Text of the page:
Twenty-seven percent of teens say they change clothes or shoes, or work on homework while driving, a new study has found.
Young, inexperienced drivers have always gotten into more automobile accidents, but if you add in a lot of distractions, it’s a recipe for disaster – and a new Pacific Northwest research program is learning more about these risks while identifying approaches that may help reduce them.
David Hurwitz, an assistant professor of transportation engineering in the College of Engineering at Oregon State University, and corresponding author of the study, which was published in the Journal of Transportation Safety and Security, said: “Based on recent studies, anything that takes your attention away, any glance away from the road for two seconds or longer can increase the risk of an accident from four to 24 times.
“This is a dramatic increase in risk, with inexperienced drivers who are least able to handle it. The absolute worst is texting on a cell phone, which is a whole group of distractions. With texting, you’re doing something besides driving, thinking about something besides driving, and looking at the wrong thing.”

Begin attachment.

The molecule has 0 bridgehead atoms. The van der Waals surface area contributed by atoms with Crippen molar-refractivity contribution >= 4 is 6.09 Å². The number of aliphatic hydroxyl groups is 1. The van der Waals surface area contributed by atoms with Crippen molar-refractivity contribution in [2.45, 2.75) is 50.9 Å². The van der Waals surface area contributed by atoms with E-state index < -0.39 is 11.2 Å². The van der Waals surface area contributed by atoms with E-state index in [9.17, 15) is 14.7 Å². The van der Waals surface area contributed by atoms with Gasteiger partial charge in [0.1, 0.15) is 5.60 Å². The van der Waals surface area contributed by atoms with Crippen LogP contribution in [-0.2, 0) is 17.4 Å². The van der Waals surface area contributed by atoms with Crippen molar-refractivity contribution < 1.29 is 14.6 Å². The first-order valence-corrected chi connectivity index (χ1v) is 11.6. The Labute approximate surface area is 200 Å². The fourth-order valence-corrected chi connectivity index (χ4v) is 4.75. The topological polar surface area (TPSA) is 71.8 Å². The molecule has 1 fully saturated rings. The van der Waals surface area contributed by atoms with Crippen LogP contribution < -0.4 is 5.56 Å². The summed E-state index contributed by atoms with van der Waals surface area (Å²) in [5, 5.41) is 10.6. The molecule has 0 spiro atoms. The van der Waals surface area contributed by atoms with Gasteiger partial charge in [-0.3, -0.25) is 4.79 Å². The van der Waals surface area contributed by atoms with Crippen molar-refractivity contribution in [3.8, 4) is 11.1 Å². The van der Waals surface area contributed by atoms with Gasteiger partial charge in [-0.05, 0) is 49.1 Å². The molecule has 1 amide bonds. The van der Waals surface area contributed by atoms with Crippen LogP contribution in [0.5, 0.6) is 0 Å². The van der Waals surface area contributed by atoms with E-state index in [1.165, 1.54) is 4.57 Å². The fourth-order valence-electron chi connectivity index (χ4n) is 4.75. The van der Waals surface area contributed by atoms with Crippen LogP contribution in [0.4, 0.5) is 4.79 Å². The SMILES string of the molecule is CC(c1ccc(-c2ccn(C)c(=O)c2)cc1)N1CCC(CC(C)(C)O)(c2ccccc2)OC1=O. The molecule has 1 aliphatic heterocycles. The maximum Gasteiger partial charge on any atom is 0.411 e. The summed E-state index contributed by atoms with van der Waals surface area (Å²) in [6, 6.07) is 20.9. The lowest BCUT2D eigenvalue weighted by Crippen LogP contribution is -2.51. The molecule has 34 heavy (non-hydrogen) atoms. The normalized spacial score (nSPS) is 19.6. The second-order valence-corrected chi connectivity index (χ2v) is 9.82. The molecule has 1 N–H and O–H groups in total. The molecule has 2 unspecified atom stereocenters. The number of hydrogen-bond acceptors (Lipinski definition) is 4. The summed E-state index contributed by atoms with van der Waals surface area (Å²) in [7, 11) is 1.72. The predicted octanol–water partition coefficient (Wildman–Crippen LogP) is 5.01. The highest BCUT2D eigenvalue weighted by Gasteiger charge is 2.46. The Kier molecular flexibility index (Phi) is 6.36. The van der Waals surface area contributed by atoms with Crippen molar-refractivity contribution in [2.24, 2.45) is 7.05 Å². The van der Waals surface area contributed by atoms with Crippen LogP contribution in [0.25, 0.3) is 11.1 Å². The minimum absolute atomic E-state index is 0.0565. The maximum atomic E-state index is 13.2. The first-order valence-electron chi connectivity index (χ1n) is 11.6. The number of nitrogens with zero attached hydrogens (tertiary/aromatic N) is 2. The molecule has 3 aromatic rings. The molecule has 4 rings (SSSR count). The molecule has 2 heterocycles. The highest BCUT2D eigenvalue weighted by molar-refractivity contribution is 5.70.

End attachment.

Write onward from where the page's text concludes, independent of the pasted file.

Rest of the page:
While many young drivers understand the risks of texting, Hurwitz said, they are much less aware of other concerns that can be real – eating, drinking, talking on a cell phone, smoking, adjusting the radio, changing a CD, using a digital map or other controls.
“Automobile manufacturers have made cars significantly safer, but in the interests of passenger comfort they also continue to add more pleasant distractions within the vehicle,” Hurwitz said.
“More experienced drivers learn how to control these distractions, but we’re finding the most problems with the very young driver, within six months of getting a license.”
Aside from lack of experience, he said, young drivers also have a higher risk tolerance, use seat belts less, and choose higher speeds.
The researchers found that “interactive” driver training that focuses on the issue of distractions, which can be done with driving simulators or simple computers, and can involve writing, discussion and tactile problem-solving, can help.
This project was funded by the Pacific Northwest Transportation Consortium, an initiative supported by OSU, the University of Washington, University of Idaho, Washington State University and the University of Alaska-Fairbanks.